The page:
In the world of superheroes, they have these things called origin stories. You know, the part of the movie that usually encompasses the first however many minutes of the film? The part when you learn that Captain America (or whoever) started out as an underweight Army reject before undergoing the science experiment that made him
In the world of superheroes, they have these things called origin stories. You know, the part of the movie that usually encompasses the first however many minutes of the film? The part when you learn that Captain America (or whoever) started out as an underweight Army reject before undergoing the science experiment that made him super strong and fast? I love knitting because every knitter has an origin story. While these don’t generally involve science experiments, they often involve someone taking the time to share their craft with another person.
The first time I laid my hands on a pair of knitting needles I was eight years old. While the memory has faded somewhat, I recall with crystal clarity my grandma bringing me a pair of aluminum pink needles and some variegated acrylic yarn that shifted between pink, blue, and white hues every few inches. I was so excited to hold my first fetus of a project, one cast on by Grandma and handed to me after she demonstrated working a stitch or two. As I struggled to balance the pink needles and yarn in my little kid hands, I got sit closely with my grandma. Her hands helped guide mine as my face wound up in frustration.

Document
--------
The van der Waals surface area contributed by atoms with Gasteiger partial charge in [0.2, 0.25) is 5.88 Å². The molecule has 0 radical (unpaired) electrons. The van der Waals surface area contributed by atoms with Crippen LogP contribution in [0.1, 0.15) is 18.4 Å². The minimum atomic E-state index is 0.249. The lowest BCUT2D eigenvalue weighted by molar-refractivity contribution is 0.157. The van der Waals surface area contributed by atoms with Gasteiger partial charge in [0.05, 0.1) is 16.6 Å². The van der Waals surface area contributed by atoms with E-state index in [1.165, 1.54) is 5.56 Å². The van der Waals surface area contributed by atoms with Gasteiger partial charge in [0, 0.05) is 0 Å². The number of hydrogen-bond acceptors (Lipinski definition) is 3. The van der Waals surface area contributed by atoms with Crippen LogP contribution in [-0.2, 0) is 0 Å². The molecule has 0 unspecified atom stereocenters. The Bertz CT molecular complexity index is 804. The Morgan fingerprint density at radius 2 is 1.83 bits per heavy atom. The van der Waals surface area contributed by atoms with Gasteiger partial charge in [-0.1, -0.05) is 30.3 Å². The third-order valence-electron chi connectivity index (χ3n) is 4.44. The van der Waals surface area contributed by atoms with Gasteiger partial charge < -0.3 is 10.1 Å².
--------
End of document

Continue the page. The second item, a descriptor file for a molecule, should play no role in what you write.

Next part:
My grandma put me on the path that is my knitting journey. In the twenty years since my first lesson, I’ve been able to help others begin journeys of their own. Knitting offers us such a rich community of creators fascinated by manipulating two sticks and a piece of string into something completely new. Yeah, we all start out awkwardly juggling our yarn and needles as we teach our muscles what to memorize. But before we know it, we’ve become one of those fast knitters that doesn’t even have to look to find the right stitch to work. Maybe not that good (I’m personally too chicken to take my eyes off my knitting, even after 20 years!), but even after just one scarf, we’ve already become someone that one of our aspirational knitting friends looks at in awe.
We may not be Captain America with his epic costume and unbreakable shield, but we wield our needles with the same ferocity sometimes. If you find me whipping out a project after a particularly trying day, you would agree that I am wielding my pointy weapon of choice ferociously. Haven’t we all worked our way literally and figuratively through some of life’s problems with knitting? As we poke the tip of our tiny weapons through each stitch, the day’s little frustrations start to melt away. At the end of it all, we’re holding a finished piece that, not that long ago, was a simple ball of yarn and just a couple of sticks.
Even if it’s just a tight pink and blue wedge knit on pink needles twenty years ago, the enemy we’ve defeated can be counted in stitches and scarves and our first sweaters. If that’s not a super power, I’m not sure what is.